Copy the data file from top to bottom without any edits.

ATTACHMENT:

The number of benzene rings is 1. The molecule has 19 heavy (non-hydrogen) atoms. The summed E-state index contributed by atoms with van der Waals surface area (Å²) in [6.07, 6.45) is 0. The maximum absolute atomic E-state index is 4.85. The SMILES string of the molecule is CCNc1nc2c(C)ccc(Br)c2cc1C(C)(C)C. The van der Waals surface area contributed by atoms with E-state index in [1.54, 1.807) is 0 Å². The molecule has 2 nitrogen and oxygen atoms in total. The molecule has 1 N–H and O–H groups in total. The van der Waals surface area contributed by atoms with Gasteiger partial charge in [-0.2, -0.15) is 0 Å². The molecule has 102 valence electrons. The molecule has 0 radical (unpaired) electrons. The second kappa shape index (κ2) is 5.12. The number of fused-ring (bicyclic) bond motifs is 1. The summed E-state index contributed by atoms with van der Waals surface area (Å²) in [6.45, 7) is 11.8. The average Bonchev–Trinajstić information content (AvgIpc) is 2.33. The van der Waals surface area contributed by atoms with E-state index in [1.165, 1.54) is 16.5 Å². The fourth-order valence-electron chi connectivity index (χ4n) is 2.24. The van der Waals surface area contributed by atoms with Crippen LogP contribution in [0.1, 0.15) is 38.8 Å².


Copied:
The number of benzene rings is 1. The molecule has 19 heavy (non-hydrogen) atoms. The summed E-state index contributed by atoms with van der Waals surface area (Å²) in [6.07, 6.45) is 0. The maximum absolute atomic E-state index is 4.85. The SMILES string of the molecule is CCNc1nc2c(C)ccc(Br)c2cc1C(C)(C)C. The van der Waals surface area contributed by atoms with E-state index in [1.54, 1.807) is 0 Å². The molecule has 2 nitrogen and oxygen atoms in total. The molecule has 1 N–H and O–H groups in total. The van der Waals surface area contributed by atoms with Gasteiger partial charge in [-0.2, -0.15) is 0 Å². The molecule has 102 valence electrons. The molecule has 0 radical (unpaired) electrons. The second kappa shape index (κ2) is 5.12. The number of fused-ring (bicyclic) bond motifs is 1. The summed E-state index contributed by atoms with van der Waals surface area (Å²) in [6.45, 7) is 11.8. The average Bonchev–Trinajstić information content (AvgIpc) is 2.33. The van der Waals surface area contributed by atoms with E-state index in [1.165, 1.54) is 16.5 Å². The fourth-order valence-electron chi connectivity index (χ4n) is 2.24. The van der Waals surface area contributed by atoms with Crippen LogP contribution in [0.1, 0.15) is 38.8 Å².